The Games Café: Legal Advisory
The Games café is an internet café with an innovative edge, diversifying into the market for computer games and consoles unlike any other known competitors. The business is currently experiencing legal issues and is in need of updating its policies and practices; the café has recently joined the small business federation and have been assigned with legal advisory for best practices on contractual and consumer matters.
The Games Cafe needs to improve on how it regulates business operations by adapting suitable policies and practices in order to legally protect the business and help it to operate more effectively. Following are the policies and written reports that have been proposed to them.
Proposed Policy & Practices& Advisory Reports
An Invitation to Treat: (Not binding) SEE ALSO: (FIGURE: A)
Proposed application of Invitation to treat:
Advertisement (Figure A) has been devised to be on display in the shop window. The Advertisement itself is an invitation to treat, as well as promoting further invitations to treat with the content that is within the advert.
Price tags: “Tea: £1.40, Coffee: £1.35” Invitation to treat not an offer. E.g. if price was printed wrong, “Tea: £14.00” The customer would not have to pay that amount. (Figure A)
“We offer Cash amounts of up to £35 paid for your used games” Statement of invitation to treat, invites customer /external party to potentially make an offer (Figure A).
An Invitation to Treat: Report, Appropriate cases & legislation:
“This is where a person holds himself out as ready to receive offers, which he may then either accept or reject”
Dennis J.Keenan, Sarah Riches (2005, p.244)
“Offer to receive an offer. Under UK law, the price tag on an item displayed in a shop window (or advertised over public media) is an invitation-to-treat and not an offer of sale (the acceptance of which constitutes a contract).”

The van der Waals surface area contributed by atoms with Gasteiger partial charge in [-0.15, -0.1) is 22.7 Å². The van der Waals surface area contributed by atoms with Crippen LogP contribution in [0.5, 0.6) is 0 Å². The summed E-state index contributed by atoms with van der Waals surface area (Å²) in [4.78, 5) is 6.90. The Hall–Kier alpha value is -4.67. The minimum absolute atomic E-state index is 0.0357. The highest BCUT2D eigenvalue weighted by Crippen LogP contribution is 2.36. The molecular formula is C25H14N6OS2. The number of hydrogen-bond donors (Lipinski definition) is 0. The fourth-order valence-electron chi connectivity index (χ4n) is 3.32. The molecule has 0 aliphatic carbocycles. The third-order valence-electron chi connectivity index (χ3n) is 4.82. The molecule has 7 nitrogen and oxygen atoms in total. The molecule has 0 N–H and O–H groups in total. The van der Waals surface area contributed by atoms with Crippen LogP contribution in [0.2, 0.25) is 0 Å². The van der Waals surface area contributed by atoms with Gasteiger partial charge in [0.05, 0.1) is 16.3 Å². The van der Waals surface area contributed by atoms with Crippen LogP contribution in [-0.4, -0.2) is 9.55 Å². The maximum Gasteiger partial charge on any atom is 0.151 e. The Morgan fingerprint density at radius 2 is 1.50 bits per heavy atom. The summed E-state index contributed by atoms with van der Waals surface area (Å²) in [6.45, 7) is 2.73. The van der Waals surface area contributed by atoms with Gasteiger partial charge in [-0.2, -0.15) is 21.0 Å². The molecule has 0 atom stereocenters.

Business Dictionary: (http://www.businessdictionary.com/definition/invitation-to-treat.html)
Invitation to treat refers to the preliminary communication that attracts customers to the business before the formation of any contract between the business and the customer.An invitation to treat is an enticement for the customer to make an offer; an invitation to treat is pre-contractual and therefore is not legally binding.
Fisher v Bell (1961);
The defendant, a shopkeeper, was prosecuted for displaying an illegal flick-knife for sale under the Restriction of offensive weapons act (1951) however was cleared from court due to the nature of the case. The displayed flick knife in the shop window was deemed as an invitation to treat and not a binding offer so as a result, the defendant was acquitted with no charges.
Price tags associated with the business are also an invitation to treat, there are no legally binding implications of a price tag and customers are legally entitled to barter, just as the business does not have to sell it for the price on the tag.
Argos was involved in a case regarding price tag and invitation to treat in regards to a TV set which was incorrectly priced at £3. In court, the price of £3 was deemed as being an invitation to treat and that a genuine mistake in pricing has misled customers. Argos had already had orders for the TV to process worth in excess of £1m, fortunately for Argos, as price tag is an invitation to treat, and no contract existed between the business and its customers, they did not have to sell the TV sets at the marked price. However if the orders had been processed, and an offer had been made and accepted then a contract would had been valid and the goods would have to be sold at the advertised price under the sale of goods Act. Argos were not legally bound as the price tag was an invitation to treat and no offer had been accepted.
"We are not legally bound and will not be fulfilling the orders. Money needs to have changed hands for the deal to...
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